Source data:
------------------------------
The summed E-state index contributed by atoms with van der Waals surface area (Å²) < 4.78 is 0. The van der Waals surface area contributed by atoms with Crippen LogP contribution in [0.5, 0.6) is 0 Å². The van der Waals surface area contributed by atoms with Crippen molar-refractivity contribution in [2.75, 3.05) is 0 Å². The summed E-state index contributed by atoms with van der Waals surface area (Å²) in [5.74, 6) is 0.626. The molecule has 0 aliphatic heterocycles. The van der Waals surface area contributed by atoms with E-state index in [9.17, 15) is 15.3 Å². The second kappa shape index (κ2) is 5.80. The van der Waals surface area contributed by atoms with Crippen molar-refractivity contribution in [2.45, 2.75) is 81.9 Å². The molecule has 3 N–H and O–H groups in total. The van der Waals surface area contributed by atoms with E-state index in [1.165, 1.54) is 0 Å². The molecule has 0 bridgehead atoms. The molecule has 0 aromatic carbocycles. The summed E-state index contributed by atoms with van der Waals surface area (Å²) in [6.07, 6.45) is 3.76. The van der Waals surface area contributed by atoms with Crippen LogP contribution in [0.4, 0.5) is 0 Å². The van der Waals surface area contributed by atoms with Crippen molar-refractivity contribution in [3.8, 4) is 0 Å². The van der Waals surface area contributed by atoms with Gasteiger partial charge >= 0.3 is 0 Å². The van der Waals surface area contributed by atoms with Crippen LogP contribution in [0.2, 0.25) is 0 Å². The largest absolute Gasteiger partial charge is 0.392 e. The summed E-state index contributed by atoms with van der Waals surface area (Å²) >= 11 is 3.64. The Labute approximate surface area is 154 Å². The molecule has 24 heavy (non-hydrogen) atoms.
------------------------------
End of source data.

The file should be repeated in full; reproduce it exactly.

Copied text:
The summed E-state index contributed by atoms with van der Waals surface area (Å²) < 4.78 is 0. The van der Waals surface area contributed by atoms with Crippen LogP contribution in [0.5, 0.6) is 0 Å². The van der Waals surface area contributed by atoms with Crippen molar-refractivity contribution in [2.75, 3.05) is 0 Å². The summed E-state index contributed by atoms with van der Waals surface area (Å²) in [5.74, 6) is 0.626. The molecule has 0 aliphatic heterocycles. The van der Waals surface area contributed by atoms with E-state index in [9.17, 15) is 15.3 Å². The second kappa shape index (κ2) is 5.80. The van der Waals surface area contributed by atoms with Crippen molar-refractivity contribution in [2.45, 2.75) is 81.9 Å². The molecule has 3 N–H and O–H groups in total. The van der Waals surface area contributed by atoms with E-state index in [1.165, 1.54) is 0 Å². The molecule has 0 bridgehead atoms. The molecule has 0 aromatic carbocycles. The summed E-state index contributed by atoms with van der Waals surface area (Å²) in [6.07, 6.45) is 3.76. The van der Waals surface area contributed by atoms with Crippen LogP contribution in [0.4, 0.5) is 0 Å². The van der Waals surface area contributed by atoms with Crippen molar-refractivity contribution in [3.8, 4) is 0 Å². The van der Waals surface area contributed by atoms with Gasteiger partial charge >= 0.3 is 0 Å². The van der Waals surface area contributed by atoms with Crippen LogP contribution in [0.2, 0.25) is 0 Å². The largest absolute Gasteiger partial charge is 0.392 e. The summed E-state index contributed by atoms with van der Waals surface area (Å²) >= 11 is 3.64. The Labute approximate surface area is 154 Å². The molecule has 24 heavy (non-hydrogen) atoms.